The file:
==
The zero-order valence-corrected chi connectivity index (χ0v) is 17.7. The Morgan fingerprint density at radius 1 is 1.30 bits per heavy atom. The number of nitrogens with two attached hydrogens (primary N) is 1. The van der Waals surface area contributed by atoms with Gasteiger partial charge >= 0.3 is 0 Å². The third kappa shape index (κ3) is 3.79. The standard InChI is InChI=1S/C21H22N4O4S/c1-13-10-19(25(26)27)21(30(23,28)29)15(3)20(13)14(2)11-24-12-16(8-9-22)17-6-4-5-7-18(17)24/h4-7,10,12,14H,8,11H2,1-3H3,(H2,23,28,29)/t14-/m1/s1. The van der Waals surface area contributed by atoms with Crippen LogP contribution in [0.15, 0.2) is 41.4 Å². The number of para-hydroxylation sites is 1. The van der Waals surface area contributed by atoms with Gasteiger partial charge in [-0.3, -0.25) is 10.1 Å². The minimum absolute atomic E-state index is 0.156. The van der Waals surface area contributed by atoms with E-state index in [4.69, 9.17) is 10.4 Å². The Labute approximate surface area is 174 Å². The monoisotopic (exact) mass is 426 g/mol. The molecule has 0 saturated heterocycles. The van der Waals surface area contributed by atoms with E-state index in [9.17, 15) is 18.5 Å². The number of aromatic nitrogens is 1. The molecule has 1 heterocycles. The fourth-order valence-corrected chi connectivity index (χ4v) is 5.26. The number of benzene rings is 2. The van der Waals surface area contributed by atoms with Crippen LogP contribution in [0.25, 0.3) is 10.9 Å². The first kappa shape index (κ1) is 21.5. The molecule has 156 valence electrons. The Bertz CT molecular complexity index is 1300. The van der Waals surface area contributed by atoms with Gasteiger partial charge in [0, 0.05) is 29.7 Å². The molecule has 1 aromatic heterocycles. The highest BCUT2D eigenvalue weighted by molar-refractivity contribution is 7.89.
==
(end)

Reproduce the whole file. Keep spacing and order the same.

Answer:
The zero-order valence-corrected chi connectivity index (χ0v) is 17.7. The Morgan fingerprint density at radius 1 is 1.30 bits per heavy atom. The number of nitrogens with two attached hydrogens (primary N) is 1. The van der Waals surface area contributed by atoms with Gasteiger partial charge >= 0.3 is 0 Å². The third kappa shape index (κ3) is 3.79. The standard InChI is InChI=1S/C21H22N4O4S/c1-13-10-19(25(26)27)21(30(23,28)29)15(3)20(13)14(2)11-24-12-16(8-9-22)17-6-4-5-7-18(17)24/h4-7,10,12,14H,8,11H2,1-3H3,(H2,23,28,29)/t14-/m1/s1. The van der Waals surface area contributed by atoms with Crippen LogP contribution in [0.15, 0.2) is 41.4 Å². The number of para-hydroxylation sites is 1. The van der Waals surface area contributed by atoms with Gasteiger partial charge in [-0.3, -0.25) is 10.1 Å². The minimum absolute atomic E-state index is 0.156. The van der Waals surface area contributed by atoms with E-state index in [4.69, 9.17) is 10.4 Å². The Labute approximate surface area is 174 Å². The monoisotopic (exact) mass is 426 g/mol. The molecule has 0 saturated heterocycles. The van der Waals surface area contributed by atoms with E-state index in [9.17, 15) is 18.5 Å². The number of aromatic nitrogens is 1. The molecule has 1 heterocycles. The fourth-order valence-corrected chi connectivity index (χ4v) is 5.26. The number of benzene rings is 2. The van der Waals surface area contributed by atoms with Crippen LogP contribution in [0.25, 0.3) is 10.9 Å². The first kappa shape index (κ1) is 21.5. The molecule has 156 valence electrons. The Bertz CT molecular complexity index is 1300. The van der Waals surface area contributed by atoms with Gasteiger partial charge in [0, 0.05) is 29.7 Å². The molecule has 1 aromatic heterocycles. The highest BCUT2D eigenvalue weighted by molar-refractivity contribution is 7.89.